Rough Optics for Better Solar Cells

Thin-film solar cells made of crystalline silicon are inex­pensive and achieve effi­ciencies of a good 14 percent. However, they could do even better if their shiny surfaces reflected less light. A team led by Christiane Becker from the Helmholtz-Zentrum Berlin (HZB) has now patented a sophis­ticated new solution to this problem. “It is not enough simply to bring more light into the cell,” says Christiane Becker. Such surface structures can even ultimately reduce the efficiency by impairing the elec­tronic properties of the material.

The nanostructure for capturing light is imprinted on silicon oxide (blue) and then levelled with titanium oxide (green). The result is an optically rough but smooth layer on which crystalline silicon can be grown. (Source: HZB)

The idea that David Eisen­hauer worked out as part of his doc­torate in Becker’s team sounds quite simple, but it requires a completely new approach: to produce a structure that behaves opti­cally rough and scatters the light, but at the same time provides a smooth surface on which the silicon layer can grow with virtually no defects. The proce­dure consists of several steps: first, the researchers imprint an optimised nano­structure onto a still liquid silicon oxide precursor layer that is then cured with UV light and heat.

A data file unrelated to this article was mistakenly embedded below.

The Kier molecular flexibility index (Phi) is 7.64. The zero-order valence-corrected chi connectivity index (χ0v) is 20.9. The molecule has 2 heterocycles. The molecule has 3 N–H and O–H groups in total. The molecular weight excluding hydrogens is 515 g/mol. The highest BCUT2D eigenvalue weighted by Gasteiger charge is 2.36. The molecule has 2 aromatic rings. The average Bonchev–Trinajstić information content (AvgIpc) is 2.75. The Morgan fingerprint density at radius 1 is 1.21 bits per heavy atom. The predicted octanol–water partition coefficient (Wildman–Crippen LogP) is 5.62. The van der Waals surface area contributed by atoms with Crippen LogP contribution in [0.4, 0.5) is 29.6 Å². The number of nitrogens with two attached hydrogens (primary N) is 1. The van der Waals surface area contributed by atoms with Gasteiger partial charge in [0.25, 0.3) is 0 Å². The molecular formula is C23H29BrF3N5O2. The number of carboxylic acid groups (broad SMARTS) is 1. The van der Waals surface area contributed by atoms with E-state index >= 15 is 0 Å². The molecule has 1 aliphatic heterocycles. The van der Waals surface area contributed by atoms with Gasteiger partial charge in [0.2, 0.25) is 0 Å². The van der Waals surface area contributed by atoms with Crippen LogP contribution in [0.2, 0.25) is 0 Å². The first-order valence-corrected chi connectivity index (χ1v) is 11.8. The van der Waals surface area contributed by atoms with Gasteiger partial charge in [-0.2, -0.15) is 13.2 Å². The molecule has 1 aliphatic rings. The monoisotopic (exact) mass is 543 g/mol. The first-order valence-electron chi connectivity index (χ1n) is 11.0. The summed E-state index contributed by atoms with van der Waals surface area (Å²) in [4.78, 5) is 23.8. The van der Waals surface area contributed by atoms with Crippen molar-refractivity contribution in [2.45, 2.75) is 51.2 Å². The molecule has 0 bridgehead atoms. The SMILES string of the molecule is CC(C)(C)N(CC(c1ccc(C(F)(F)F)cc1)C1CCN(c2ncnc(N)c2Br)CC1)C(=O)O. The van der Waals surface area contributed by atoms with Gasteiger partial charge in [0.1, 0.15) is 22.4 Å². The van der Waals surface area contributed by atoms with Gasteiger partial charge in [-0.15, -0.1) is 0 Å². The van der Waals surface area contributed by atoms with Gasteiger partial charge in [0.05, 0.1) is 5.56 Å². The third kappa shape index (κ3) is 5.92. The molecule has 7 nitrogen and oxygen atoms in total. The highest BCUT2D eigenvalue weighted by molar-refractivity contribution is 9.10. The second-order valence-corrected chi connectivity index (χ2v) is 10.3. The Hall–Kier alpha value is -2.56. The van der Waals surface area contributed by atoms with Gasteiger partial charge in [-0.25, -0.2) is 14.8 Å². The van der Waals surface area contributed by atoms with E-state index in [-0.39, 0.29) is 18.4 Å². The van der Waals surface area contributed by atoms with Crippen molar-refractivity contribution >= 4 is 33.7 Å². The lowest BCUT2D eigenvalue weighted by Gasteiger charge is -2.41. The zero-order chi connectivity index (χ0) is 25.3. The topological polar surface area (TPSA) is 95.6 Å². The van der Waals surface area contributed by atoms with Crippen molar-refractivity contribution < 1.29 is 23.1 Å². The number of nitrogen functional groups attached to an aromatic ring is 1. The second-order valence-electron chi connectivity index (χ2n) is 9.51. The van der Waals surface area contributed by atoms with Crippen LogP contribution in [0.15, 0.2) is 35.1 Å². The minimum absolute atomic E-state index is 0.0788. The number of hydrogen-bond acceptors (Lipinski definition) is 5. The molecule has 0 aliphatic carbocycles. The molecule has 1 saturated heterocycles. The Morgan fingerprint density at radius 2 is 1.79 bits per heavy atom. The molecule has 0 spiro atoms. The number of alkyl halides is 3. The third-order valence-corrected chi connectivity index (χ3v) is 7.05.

This creates tiny, regularly arranged cylin­drical ele­vations that are ideal for capturing light. However, the absorbing layer of crystal­line silicon cannot grow flaw­lessly on this rough surface, so these structures have an un­favorable effect on the quality of the solar cell. In order to resolve this conflict, a very thin layer of titanium oxide is spin coated on top of the nano­structure in order to produce a relatively smooth surface on which the actual absorber material can be deposited and crystal­lized. The coating has the descrip­tive name “SMART” for “smooth anti-reflective three-dimen­sional texture”. It reduces reflections and brings more light into the absorbing layer without impairing its electronic properties. The procedure is now patented. (Source: HZB)

Reference: D. Eisenhauer et al.: Smooth anti-reflective three-dimensional textures for liquid phase crystallized silicon thin-film solar cells on glass, Sci. Rep. 7, 2658 (2017); DOI: 10.1038/s41598-017-02874-y

Link: Young Investigator Group Nano-SIPPE, Helmholtz-Centre Berlin for Materials and Energy HZB, Berlin, Germany

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